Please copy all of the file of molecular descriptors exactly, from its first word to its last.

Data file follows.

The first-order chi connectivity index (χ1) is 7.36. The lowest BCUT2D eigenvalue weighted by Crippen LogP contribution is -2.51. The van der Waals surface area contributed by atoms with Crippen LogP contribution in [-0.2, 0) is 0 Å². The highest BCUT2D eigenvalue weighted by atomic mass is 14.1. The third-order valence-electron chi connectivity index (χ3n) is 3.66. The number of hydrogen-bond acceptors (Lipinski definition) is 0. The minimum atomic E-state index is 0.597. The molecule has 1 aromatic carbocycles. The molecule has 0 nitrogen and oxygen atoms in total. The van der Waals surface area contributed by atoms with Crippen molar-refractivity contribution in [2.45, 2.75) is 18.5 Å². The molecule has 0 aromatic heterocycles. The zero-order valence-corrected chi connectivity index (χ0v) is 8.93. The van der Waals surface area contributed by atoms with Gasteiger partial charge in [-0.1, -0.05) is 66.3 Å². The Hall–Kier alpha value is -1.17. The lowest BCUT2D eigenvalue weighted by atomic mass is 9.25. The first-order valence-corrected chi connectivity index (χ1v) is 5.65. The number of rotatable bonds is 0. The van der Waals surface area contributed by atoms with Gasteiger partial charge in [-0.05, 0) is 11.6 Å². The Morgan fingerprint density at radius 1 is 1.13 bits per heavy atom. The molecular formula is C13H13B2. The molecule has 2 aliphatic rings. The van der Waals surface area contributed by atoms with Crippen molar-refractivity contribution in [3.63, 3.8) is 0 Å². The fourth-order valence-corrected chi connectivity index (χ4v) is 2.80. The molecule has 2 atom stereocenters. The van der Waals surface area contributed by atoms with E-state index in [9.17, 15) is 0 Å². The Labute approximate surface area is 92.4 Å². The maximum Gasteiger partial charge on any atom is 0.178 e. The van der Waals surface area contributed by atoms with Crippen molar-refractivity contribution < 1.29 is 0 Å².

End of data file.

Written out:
The first-order chi connectivity index (χ1) is 7.36. The lowest BCUT2D eigenvalue weighted by Crippen LogP contribution is -2.51. The van der Waals surface area contributed by atoms with Crippen LogP contribution in [-0.2, 0) is 0 Å². The highest BCUT2D eigenvalue weighted by atomic mass is 14.1. The third-order valence-electron chi connectivity index (χ3n) is 3.66. The number of hydrogen-bond acceptors (Lipinski definition) is 0. The minimum atomic E-state index is 0.597. The molecule has 1 aromatic carbocycles. The molecule has 0 nitrogen and oxygen atoms in total. The van der Waals surface area contributed by atoms with Crippen molar-refractivity contribution in [2.45, 2.75) is 18.5 Å². The molecule has 0 aromatic heterocycles. The zero-order valence-corrected chi connectivity index (χ0v) is 8.93. The van der Waals surface area contributed by atoms with Gasteiger partial charge in [-0.1, -0.05) is 66.3 Å². The Hall–Kier alpha value is -1.17. The lowest BCUT2D eigenvalue weighted by atomic mass is 9.25. The first-order valence-corrected chi connectivity index (χ1v) is 5.65. The number of rotatable bonds is 0. The van der Waals surface area contributed by atoms with Gasteiger partial charge in [-0.05, 0) is 11.6 Å². The Morgan fingerprint density at radius 1 is 1.13 bits per heavy atom. The molecular formula is C13H13B2. The molecule has 2 aliphatic rings. The van der Waals surface area contributed by atoms with Crippen molar-refractivity contribution in [3.63, 3.8) is 0 Å². The fourth-order valence-corrected chi connectivity index (χ4v) is 2.80. The molecule has 2 atom stereocenters. The van der Waals surface area contributed by atoms with E-state index in [9.17, 15) is 0 Å². The Labute approximate surface area is 92.4 Å². The maximum Gasteiger partial charge on any atom is 0.178 e. The van der Waals surface area contributed by atoms with Crippen molar-refractivity contribution < 1.29 is 0 Å².